“I am following the footsteps of Cristiano Ronaldo”: Eric Dier.
Eric Dier has said he has a feeling that he is following in the strides of Cristiano Ronaldo did – though on a littler scale – by going after the ideal blend of Portuguese specialized and English physicality. The Spurs youth has additionally uncovered his mystery for managing Chelsea awful kid Diego Costa –don’t battle him, yet rather be pleasant, as Diet did in a year ago’s Capital One Cup last.
Dier moved to White Hart Lane in the mid year of 2014 in the wake of becoming famous with Ronaldo’s youth side, Sporting Lisbon. Albeit conceived in England, his family emigrated to Portugal when he was seven.
The 21-year-old advanced through the positions at Sporting some time recently, in January 2011, moving to Everton on credit for his first experience of the English diversion. In spite of the fact that his spell at Goodison was not a simple one, Dier lets it out assisted his advancement with adding so as to follow Ronaldo’s way English muscle to the ability he had learned at Sporting.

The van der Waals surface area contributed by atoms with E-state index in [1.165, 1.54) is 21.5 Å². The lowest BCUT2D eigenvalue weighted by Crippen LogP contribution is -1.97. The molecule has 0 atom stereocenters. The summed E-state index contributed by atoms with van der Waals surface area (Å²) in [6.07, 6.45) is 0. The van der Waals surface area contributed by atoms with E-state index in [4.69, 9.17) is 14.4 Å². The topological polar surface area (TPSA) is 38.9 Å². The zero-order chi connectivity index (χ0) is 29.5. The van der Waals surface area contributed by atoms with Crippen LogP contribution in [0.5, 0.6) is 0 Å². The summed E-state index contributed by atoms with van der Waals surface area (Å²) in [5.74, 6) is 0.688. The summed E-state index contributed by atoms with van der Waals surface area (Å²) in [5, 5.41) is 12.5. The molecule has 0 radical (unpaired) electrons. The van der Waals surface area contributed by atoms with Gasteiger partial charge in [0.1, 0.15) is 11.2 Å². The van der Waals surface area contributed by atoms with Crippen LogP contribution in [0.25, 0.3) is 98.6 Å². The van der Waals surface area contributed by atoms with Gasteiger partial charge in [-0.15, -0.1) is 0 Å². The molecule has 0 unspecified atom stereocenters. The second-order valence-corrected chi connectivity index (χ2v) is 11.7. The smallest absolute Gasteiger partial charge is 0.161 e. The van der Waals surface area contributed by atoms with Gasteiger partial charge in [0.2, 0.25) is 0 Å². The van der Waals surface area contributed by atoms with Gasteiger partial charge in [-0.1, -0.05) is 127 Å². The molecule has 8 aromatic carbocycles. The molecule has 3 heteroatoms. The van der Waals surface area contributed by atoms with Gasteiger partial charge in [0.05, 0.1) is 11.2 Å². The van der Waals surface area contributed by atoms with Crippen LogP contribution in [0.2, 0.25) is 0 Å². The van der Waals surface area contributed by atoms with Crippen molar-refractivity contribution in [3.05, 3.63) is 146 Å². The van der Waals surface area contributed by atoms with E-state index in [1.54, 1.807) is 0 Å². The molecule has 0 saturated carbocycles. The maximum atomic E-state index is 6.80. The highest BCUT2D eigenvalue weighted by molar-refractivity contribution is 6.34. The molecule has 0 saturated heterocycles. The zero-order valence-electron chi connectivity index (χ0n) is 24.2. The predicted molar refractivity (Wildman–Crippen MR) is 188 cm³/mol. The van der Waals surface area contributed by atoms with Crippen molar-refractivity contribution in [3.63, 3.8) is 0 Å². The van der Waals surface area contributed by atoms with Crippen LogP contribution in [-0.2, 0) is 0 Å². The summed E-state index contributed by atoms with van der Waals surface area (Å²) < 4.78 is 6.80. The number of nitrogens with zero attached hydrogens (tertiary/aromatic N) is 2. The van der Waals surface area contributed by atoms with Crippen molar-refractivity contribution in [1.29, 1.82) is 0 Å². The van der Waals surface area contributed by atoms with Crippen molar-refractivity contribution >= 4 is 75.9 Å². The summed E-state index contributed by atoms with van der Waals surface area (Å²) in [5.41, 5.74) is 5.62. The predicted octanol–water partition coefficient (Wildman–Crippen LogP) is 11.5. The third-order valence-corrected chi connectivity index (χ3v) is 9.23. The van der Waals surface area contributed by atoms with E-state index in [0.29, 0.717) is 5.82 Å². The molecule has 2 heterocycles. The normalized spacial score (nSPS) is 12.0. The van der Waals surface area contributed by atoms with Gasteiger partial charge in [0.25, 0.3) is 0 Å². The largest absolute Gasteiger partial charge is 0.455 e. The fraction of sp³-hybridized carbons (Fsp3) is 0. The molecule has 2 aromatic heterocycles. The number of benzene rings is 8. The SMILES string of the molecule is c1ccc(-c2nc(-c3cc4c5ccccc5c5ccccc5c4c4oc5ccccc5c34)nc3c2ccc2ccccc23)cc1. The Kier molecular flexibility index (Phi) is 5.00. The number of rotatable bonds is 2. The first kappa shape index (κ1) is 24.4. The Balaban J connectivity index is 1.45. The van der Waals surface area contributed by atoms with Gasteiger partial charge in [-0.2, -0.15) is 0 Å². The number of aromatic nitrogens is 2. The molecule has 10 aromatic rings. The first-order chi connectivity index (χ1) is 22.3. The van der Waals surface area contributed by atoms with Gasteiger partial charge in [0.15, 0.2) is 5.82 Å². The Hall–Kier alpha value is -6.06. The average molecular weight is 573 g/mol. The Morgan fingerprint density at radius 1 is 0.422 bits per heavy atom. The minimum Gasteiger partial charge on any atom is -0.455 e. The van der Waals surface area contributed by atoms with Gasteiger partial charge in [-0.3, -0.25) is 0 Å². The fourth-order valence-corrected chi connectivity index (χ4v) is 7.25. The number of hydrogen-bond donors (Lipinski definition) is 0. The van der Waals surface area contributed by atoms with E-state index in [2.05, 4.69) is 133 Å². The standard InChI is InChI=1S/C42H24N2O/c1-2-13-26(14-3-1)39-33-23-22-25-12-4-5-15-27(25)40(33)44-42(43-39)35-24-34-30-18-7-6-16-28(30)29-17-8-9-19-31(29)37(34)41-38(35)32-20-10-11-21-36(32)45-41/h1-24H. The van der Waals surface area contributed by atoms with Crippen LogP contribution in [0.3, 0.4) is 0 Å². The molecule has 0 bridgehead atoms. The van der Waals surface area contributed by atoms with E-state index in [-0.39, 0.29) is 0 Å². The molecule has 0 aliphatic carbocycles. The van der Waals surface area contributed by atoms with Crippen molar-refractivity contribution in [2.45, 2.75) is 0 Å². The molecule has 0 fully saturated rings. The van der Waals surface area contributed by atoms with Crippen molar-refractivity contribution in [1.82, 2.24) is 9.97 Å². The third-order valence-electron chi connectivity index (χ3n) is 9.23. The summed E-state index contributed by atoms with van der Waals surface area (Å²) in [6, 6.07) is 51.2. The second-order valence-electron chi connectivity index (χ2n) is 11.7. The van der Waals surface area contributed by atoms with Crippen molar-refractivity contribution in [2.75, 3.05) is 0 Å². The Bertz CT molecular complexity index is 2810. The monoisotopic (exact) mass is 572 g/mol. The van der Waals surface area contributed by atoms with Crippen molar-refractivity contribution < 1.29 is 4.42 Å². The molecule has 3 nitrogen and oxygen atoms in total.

“I am doing it on a much lower level than [Ronaldo],” Dier said during a long interview with The Guardian. “But for me, if you get 50% Portuguese and 50% English, it really is the perfect mix. My dad basically said I needed a kick up the backside. So I went to Merseyside, and you can never get a bigger kick up the backside than there, coming from Portugal.
“If I am completely honest, I absolutely… I didn’t hate it but, at the time, I just thought: ‘Get me out of here’,” Dier says. “It was so different to what I was used to. The lifestyle, the weather, the place, the people… even the language was a factor. The Scouse accent was tough for me. And, in football terms, it was a lot more aggressive.”
In any case, the experience stood him in great stead when it came to adjusting to life in North London. Dier has been one of the disclosures of Spurs this season as such, exceeding expectations in a midfield part instead of the guarded situating he embraced a year ago. Notwithstanding, he urged event as a defender, beginning 25 Premier League matches and exceeding expectations in the Capital One Cup last, when he kept Diego Costa calm.
The Blues hitman as of late portrayed himself as the new awful kid of the Premier League. Nonetheless, Dier trusts the best approach to handle the Spain universal is to execute him with generosity, as opposed to begin a
“I think I handled Costa well,” Dier said. “He is the kind of guy that you need to be nice to. I see all these people trying to fight him. I’m not sure that’s the way to go. At the beginning, I wanted to make sure he knew I wasn’t going to roll over but after that he seemed fine to me. Obviously, we both speak Portuguese and we spoke a lot during the game. It was all good-humoured. There wasn’t any malice from either side.”